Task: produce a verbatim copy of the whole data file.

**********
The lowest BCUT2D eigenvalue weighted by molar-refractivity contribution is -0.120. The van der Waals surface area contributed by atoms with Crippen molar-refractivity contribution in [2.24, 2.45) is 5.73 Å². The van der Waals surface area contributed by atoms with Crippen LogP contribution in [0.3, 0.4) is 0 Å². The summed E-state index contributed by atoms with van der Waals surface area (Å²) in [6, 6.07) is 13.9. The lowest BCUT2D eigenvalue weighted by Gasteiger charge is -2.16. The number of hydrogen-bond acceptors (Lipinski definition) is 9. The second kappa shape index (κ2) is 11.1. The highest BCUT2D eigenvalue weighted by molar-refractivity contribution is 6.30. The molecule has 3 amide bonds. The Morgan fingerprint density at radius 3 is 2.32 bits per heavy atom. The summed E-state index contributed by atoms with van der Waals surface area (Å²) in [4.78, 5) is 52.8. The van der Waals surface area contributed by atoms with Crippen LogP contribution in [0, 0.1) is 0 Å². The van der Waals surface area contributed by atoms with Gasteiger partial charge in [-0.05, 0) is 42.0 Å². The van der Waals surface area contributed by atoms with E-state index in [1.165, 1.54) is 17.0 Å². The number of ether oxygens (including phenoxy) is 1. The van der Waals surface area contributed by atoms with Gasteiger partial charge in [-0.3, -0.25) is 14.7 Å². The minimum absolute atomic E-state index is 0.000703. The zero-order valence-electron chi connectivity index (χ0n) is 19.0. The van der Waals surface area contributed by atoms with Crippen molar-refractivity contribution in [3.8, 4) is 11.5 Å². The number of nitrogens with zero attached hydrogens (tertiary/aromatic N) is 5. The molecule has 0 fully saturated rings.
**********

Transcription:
The lowest BCUT2D eigenvalue weighted by molar-refractivity contribution is -0.120. The van der Waals surface area contributed by atoms with Crippen molar-refractivity contribution in [2.24, 2.45) is 5.73 Å². The van der Waals surface area contributed by atoms with Crippen LogP contribution in [0.3, 0.4) is 0 Å². The summed E-state index contributed by atoms with van der Waals surface area (Å²) in [6, 6.07) is 13.9. The lowest BCUT2D eigenvalue weighted by Gasteiger charge is -2.16. The number of hydrogen-bond acceptors (Lipinski definition) is 9. The second kappa shape index (κ2) is 11.1. The highest BCUT2D eigenvalue weighted by molar-refractivity contribution is 6.30. The molecule has 3 amide bonds. The Morgan fingerprint density at radius 3 is 2.32 bits per heavy atom. The summed E-state index contributed by atoms with van der Waals surface area (Å²) in [4.78, 5) is 52.8. The van der Waals surface area contributed by atoms with Crippen LogP contribution in [0, 0.1) is 0 Å². The van der Waals surface area contributed by atoms with Gasteiger partial charge in [-0.05, 0) is 42.0 Å². The van der Waals surface area contributed by atoms with E-state index in [1.165, 1.54) is 17.0 Å². The number of ether oxygens (including phenoxy) is 1. The van der Waals surface area contributed by atoms with Gasteiger partial charge in [-0.3, -0.25) is 14.7 Å². The minimum absolute atomic E-state index is 0.000703. The zero-order valence-electron chi connectivity index (χ0n) is 19.0. The van der Waals surface area contributed by atoms with Crippen molar-refractivity contribution in [3.8, 4) is 11.5 Å². The number of nitrogens with zero attached hydrogens (tertiary/aromatic N) is 5. The molecule has 0 fully saturated rings.